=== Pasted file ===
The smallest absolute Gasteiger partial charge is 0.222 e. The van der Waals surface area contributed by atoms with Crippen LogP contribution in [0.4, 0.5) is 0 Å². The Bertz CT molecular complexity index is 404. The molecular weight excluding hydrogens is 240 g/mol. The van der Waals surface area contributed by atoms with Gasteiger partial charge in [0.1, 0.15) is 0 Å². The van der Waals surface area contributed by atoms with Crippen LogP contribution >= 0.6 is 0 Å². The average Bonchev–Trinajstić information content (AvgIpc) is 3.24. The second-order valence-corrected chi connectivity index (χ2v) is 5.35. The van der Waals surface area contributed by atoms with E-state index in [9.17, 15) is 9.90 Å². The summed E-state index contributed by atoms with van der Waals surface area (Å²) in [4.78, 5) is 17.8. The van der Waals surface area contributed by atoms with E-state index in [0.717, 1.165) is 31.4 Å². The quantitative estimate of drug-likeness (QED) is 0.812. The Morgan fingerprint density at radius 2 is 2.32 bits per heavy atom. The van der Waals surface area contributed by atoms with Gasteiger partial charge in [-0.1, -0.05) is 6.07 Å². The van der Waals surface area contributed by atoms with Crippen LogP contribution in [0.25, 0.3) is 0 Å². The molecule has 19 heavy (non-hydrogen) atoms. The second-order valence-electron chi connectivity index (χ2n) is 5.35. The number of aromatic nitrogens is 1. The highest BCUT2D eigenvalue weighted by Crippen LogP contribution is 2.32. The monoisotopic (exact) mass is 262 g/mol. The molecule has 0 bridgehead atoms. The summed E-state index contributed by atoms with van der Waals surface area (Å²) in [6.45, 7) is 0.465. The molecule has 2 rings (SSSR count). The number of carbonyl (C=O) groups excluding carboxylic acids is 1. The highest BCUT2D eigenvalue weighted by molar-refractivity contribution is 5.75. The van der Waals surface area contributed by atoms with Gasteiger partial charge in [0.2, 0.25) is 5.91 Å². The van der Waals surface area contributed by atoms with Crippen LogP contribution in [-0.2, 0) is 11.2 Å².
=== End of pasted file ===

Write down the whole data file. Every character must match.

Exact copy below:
The smallest absolute Gasteiger partial charge is 0.222 e. The van der Waals surface area contributed by atoms with Crippen LogP contribution in [0.4, 0.5) is 0 Å². The Bertz CT molecular complexity index is 404. The molecular weight excluding hydrogens is 240 g/mol. The van der Waals surface area contributed by atoms with Gasteiger partial charge in [0.1, 0.15) is 0 Å². The van der Waals surface area contributed by atoms with Crippen LogP contribution >= 0.6 is 0 Å². The average Bonchev–Trinajstić information content (AvgIpc) is 3.24. The second-order valence-corrected chi connectivity index (χ2v) is 5.35. The van der Waals surface area contributed by atoms with E-state index in [9.17, 15) is 9.90 Å². The summed E-state index contributed by atoms with van der Waals surface area (Å²) in [4.78, 5) is 17.8. The van der Waals surface area contributed by atoms with E-state index in [0.717, 1.165) is 31.4 Å². The quantitative estimate of drug-likeness (QED) is 0.812. The Morgan fingerprint density at radius 2 is 2.32 bits per heavy atom. The van der Waals surface area contributed by atoms with Gasteiger partial charge in [-0.1, -0.05) is 6.07 Å². The van der Waals surface area contributed by atoms with Crippen LogP contribution in [0.25, 0.3) is 0 Å². The molecule has 19 heavy (non-hydrogen) atoms. The second-order valence-electron chi connectivity index (χ2n) is 5.35. The number of aromatic nitrogens is 1. The highest BCUT2D eigenvalue weighted by Crippen LogP contribution is 2.32. The monoisotopic (exact) mass is 262 g/mol. The molecule has 0 bridgehead atoms. The summed E-state index contributed by atoms with van der Waals surface area (Å²) in [6.45, 7) is 0.465. The molecule has 2 rings (SSSR count). The number of carbonyl (C=O) groups excluding carboxylic acids is 1. The highest BCUT2D eigenvalue weighted by molar-refractivity contribution is 5.75. The van der Waals surface area contributed by atoms with Gasteiger partial charge in [0.2, 0.25) is 5.91 Å². The van der Waals surface area contributed by atoms with Crippen LogP contribution in [-0.2, 0) is 11.2 Å².